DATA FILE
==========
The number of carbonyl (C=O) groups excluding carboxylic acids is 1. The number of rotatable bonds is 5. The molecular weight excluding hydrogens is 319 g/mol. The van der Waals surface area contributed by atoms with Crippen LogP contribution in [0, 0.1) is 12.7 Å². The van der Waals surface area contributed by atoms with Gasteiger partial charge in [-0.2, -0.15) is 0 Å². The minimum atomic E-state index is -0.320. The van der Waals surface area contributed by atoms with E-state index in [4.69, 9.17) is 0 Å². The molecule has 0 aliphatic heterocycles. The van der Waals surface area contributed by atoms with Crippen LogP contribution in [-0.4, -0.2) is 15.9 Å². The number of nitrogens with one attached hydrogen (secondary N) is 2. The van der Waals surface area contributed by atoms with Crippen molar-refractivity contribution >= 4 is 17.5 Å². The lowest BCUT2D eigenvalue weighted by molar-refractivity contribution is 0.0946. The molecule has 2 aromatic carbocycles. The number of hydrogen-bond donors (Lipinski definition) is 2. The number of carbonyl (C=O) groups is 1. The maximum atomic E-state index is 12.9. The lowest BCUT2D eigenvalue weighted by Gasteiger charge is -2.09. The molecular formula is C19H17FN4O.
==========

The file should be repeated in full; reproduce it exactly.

The number of carbonyl (C=O) groups excluding carboxylic acids is 1. The number of rotatable bonds is 5. The molecular weight excluding hydrogens is 319 g/mol. The van der Waals surface area contributed by atoms with Crippen LogP contribution in [0, 0.1) is 12.7 Å². The van der Waals surface area contributed by atoms with Gasteiger partial charge in [-0.2, -0.15) is 0 Å². The minimum atomic E-state index is -0.320. The van der Waals surface area contributed by atoms with E-state index in [4.69, 9.17) is 0 Å². The molecule has 0 aliphatic heterocycles. The van der Waals surface area contributed by atoms with Crippen LogP contribution in [-0.4, -0.2) is 15.9 Å². The number of nitrogens with one attached hydrogen (secondary N) is 2. The van der Waals surface area contributed by atoms with Crippen molar-refractivity contribution >= 4 is 17.5 Å². The lowest BCUT2D eigenvalue weighted by molar-refractivity contribution is 0.0946. The molecule has 2 aromatic carbocycles. The number of hydrogen-bond donors (Lipinski definition) is 2. The number of carbonyl (C=O) groups is 1. The maximum atomic E-state index is 12.9. The lowest BCUT2D eigenvalue weighted by Gasteiger charge is -2.09. The molecular formula is C19H17FN4O.